Benthic video landers reveal impacts of dredged sediment deposition events on mobile epifauna are acute but transitory
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Benthic video landers reveal impacts of dredged sediment deposition events on mobile epifauna are acute but transitory

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  • Journal Title:
    Journal of Experimental Marine Biology and Ecology
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    The “beneficial uses” of dredged sediment are increasingly being explored for habitat restoration and beach nourishment, but beneficial uses must be tempered by evaluating impacts to organisms. We studied a subtidal nearshore deposition site intended to aid beach nourishment where a “thin-layer” sediment deployment method was employed to minimize mounding and disperse sediment within a proscribed area. Baited benthic video landers (BVLs) in a Before-After Control-Impact (BACI) experimental design were used to test the acute effects (within one hour of deposition) of sediment deposition on dominant epifaunal Dungeness crab (Cancer magister) and dog whelk (Nucella spp). The effects of sediment deposition depths and the lateral surge (the turbidity front transiting the seafloor) were both considered. Observations revealed sedimentation levels were limited to <4 cm and burial likely posed no direct threat to epifauna. However, video and instrument measurements showed the lateral surge to impact the BVLs as a 1 to 3 m/s sediment-laden front. Crabs were significantly impacted, while gastropods were more resistant to dislodgment. However, the high velocity impact was relatively brief (2 to 7 min). Further, crabs returned to forage at BVLs after a mean lag of about 20 min post-impact. These results indicate an acute but ephemeral impact effect on crab, and support use of the thin-layer deposition method to minimize burial. Our novel use of BVLs in a BACI experimental design were an effective means of evaluating sediment impacts to targeted mobile epifaunal species, and video observations were informative for understanding lateral surge dynamics and the behavioral interactions of organisms.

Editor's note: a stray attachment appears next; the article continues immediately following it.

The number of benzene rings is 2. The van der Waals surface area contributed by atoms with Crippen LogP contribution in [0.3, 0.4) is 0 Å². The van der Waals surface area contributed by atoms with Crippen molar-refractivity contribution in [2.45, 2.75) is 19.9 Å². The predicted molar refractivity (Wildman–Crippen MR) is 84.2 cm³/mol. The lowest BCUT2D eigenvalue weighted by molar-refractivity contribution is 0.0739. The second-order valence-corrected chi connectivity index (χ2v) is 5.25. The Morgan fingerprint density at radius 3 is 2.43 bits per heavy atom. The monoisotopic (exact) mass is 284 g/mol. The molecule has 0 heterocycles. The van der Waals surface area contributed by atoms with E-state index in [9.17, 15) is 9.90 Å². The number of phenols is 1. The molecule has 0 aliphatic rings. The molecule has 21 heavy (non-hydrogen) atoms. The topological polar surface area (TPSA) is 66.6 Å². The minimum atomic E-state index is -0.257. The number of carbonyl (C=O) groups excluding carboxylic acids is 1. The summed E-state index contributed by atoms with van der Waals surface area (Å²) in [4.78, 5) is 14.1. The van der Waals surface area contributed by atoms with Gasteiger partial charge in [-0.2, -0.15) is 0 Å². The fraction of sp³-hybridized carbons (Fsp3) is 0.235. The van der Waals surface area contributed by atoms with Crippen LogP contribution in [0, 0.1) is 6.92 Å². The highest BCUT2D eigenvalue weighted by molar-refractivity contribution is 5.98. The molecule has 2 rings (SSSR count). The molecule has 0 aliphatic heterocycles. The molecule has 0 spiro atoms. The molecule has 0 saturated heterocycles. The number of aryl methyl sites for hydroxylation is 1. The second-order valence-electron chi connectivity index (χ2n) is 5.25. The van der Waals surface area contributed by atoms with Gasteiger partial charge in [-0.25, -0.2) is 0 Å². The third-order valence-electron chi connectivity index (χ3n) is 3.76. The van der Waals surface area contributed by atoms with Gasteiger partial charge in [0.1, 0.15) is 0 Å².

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    Journal of Experimental Marine Biology and Ecology, 538, 151526
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